Neuroscience and Your Career Success

What do effortful self-control and your career happiness have to do with each other? Quite a lot!

In The Neuroscience of Success, a fantastic Think Tank article by Jason Gots, effortful self-control is about willpower, and not just the age-old drive to achieve, either. As he says:

“The better able you are to resist your own natural impulses, the more effectively you can focus your mental energy on the task at hand, however pleasant or irritating it may be. The net result: getting more things done, and doing each thing better. ”

We all have things we don’t want to do, resenting the mere thought of them infringing on our personal freedom, putting them off day after day, getting stressed out when that Outlook reminder pops up for the eighth or seventeenth or hundredth time.

So how can you exercise this self-control in your daily job without burning yourself out of your career?

It’s about Work-Rest Balance: Conserving your willpower and maximizing your productivity.

Here’s one tip that we probably all know and probably many of us never do:

  • Take short breaks after willpower-intensive activities. Take a walk, have a bite to eat, make a non-strenuous phone call.
Whenever I’ve done this, whether it’s playing a five-minute game of Ping-Pong, walking to a friend’s cube for a chat or stepping outside for fresh air, I come back feeling refreshed and a lot less stressed than if I’d have just stayed at my desk and gone on to the next task I didn’t want to do. It really does work!
Now do yourself a non-stressful favor and make time to head over to the Think Tank to get the rest.

Corporate Travel: Keeping Your Work (and Home) Life Manageable

Is traveling for work uber-glamorous or just another part of the job? How do you manage your life at home when you’re on the road?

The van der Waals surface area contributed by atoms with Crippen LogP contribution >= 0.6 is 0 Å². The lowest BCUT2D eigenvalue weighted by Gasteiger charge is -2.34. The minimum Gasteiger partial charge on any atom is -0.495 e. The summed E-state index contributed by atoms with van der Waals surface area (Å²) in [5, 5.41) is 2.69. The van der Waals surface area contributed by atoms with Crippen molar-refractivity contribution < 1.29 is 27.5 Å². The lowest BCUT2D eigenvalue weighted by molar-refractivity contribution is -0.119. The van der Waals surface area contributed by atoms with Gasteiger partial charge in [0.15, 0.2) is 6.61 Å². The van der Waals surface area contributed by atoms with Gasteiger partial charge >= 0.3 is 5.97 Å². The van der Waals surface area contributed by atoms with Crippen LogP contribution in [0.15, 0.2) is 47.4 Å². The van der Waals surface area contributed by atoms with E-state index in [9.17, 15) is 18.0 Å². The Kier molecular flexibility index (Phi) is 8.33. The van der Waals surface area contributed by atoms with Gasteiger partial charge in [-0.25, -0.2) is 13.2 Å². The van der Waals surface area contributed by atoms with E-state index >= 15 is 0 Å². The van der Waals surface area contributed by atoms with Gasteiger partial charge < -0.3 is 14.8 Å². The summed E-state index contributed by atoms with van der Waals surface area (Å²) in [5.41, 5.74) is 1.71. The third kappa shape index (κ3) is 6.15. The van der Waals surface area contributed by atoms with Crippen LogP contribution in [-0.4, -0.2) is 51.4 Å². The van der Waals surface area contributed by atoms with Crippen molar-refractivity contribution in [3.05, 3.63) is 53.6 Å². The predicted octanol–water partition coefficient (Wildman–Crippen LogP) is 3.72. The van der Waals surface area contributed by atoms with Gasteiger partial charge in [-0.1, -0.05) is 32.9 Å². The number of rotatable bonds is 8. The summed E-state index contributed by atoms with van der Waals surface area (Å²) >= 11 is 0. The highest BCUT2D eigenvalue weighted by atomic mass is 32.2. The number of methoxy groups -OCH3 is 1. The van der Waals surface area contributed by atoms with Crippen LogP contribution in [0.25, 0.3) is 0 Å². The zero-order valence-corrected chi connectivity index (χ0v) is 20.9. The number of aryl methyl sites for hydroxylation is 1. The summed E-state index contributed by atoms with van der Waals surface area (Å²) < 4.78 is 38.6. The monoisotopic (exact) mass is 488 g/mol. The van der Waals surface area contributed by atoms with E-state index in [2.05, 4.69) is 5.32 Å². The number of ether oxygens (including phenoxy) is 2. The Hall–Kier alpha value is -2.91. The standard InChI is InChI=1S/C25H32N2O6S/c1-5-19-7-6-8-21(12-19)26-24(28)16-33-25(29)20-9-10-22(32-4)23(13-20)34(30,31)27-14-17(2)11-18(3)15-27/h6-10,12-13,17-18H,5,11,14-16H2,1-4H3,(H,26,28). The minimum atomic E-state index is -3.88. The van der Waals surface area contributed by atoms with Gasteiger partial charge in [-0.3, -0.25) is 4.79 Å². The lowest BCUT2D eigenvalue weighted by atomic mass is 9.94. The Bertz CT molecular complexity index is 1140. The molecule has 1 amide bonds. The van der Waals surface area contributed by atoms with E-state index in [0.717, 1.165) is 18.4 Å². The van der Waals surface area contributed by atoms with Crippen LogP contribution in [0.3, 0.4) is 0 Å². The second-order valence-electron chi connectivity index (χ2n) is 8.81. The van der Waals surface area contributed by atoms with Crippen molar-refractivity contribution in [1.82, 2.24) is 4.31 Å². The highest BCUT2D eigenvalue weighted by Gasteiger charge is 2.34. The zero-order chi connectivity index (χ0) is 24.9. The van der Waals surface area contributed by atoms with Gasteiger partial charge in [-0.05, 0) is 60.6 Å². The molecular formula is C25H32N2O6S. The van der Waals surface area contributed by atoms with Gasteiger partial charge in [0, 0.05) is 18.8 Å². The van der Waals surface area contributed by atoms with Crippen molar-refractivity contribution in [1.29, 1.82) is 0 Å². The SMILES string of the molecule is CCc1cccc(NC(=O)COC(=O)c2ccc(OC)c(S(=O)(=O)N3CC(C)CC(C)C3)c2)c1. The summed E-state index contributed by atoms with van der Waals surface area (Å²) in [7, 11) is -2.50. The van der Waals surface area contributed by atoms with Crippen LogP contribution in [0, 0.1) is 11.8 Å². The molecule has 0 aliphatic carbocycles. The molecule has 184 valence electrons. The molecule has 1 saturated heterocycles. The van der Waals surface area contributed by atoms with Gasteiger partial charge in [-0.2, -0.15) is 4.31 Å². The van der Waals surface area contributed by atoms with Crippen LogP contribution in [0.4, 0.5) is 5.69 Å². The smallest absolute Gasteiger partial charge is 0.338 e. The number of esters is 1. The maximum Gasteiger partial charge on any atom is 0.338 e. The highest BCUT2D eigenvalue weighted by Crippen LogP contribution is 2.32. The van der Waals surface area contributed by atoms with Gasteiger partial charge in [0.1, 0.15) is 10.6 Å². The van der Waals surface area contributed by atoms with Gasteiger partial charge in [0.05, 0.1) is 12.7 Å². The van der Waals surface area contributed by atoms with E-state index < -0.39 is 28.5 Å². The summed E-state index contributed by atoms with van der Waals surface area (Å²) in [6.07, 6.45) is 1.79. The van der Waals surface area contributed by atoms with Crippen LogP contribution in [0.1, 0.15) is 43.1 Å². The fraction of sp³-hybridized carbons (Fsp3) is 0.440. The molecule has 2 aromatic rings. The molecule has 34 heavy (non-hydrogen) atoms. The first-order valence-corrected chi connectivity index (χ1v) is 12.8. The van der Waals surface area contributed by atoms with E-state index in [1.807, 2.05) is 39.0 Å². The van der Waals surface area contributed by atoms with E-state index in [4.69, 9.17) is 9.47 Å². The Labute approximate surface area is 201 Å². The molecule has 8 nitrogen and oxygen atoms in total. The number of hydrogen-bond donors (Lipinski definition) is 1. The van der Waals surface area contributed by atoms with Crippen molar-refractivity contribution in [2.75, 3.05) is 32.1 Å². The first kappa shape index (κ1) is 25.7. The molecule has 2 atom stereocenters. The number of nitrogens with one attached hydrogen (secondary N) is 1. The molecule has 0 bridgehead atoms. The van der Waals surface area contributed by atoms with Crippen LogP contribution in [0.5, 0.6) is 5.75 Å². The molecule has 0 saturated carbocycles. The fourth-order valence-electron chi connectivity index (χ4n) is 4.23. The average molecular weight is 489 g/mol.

Our Twitter #careerchat explored the truths about traveling for work. Business travel can be stressful, but with the right perspective, you can turn any travel experience into a great opportunity.

Takeaways from the chat:

  • You’re always on the clock. Represent yourself and your company positively at all times, and don’t risk behavior that could get you fired.
  • Don’t take traveling for granted. Even if you have back-to-back meetings, find time to explore.
  • Make yourself unplug. It’s easy to spend all day and night working, without a break, especially if your sleep schedule is disrupted..
  • Keep your diet and exercise routine as close to normal as possible. Stay at hotels with gyms or nearby parks. Wear your walking shoes on the plane.
  • If you’re looking for a job that includes travel, look for positions in the Sales Support, Implementation and Auditing functions.
  • You need to love the job you’re doing regardless of travel. Travel should be the bonus.


Special thanks to @myFootpath, @JohnAntonios, @Kblennon, @DrWoody, @michmerc, @ASQ_Trish, @navitasHR and @kbaumann.

Job seeker? Just want to get ahead in your career?

Join our Twitter #careerchat Tuesdays @ 12 PM CT to talk about everything from friending your boss on Facebook to personal branding to how to get a call back from recruiter.

How to join: Go to and follow the hashtag “careerchat” at noon CT every Tuesday!

Adapted from my post on MyPath.

Priorities: Should You Stay or Should You Go?

You need to leave early for an appointment. Your boss schedules a last-minute meeting. What do you do?

Depending on the flexibility of your plans, you may be able to unpick your arrangements and stay. Other times you may just have to keep heading out the door.

Simple choice, right? But it doesn’t always seem this way. You may feel resentful when you stay, and worried when you leave. You may waste way too much time and energy wondering what your boss and co-workers think about your decision—and what they say about you when you’re not there. You may even have been told that someone else would love to have your job so you’d better do what it takes to keep it.

How do you arrange your priorities so life doesn’t get in the way of work—and vice versa?  Some things to consider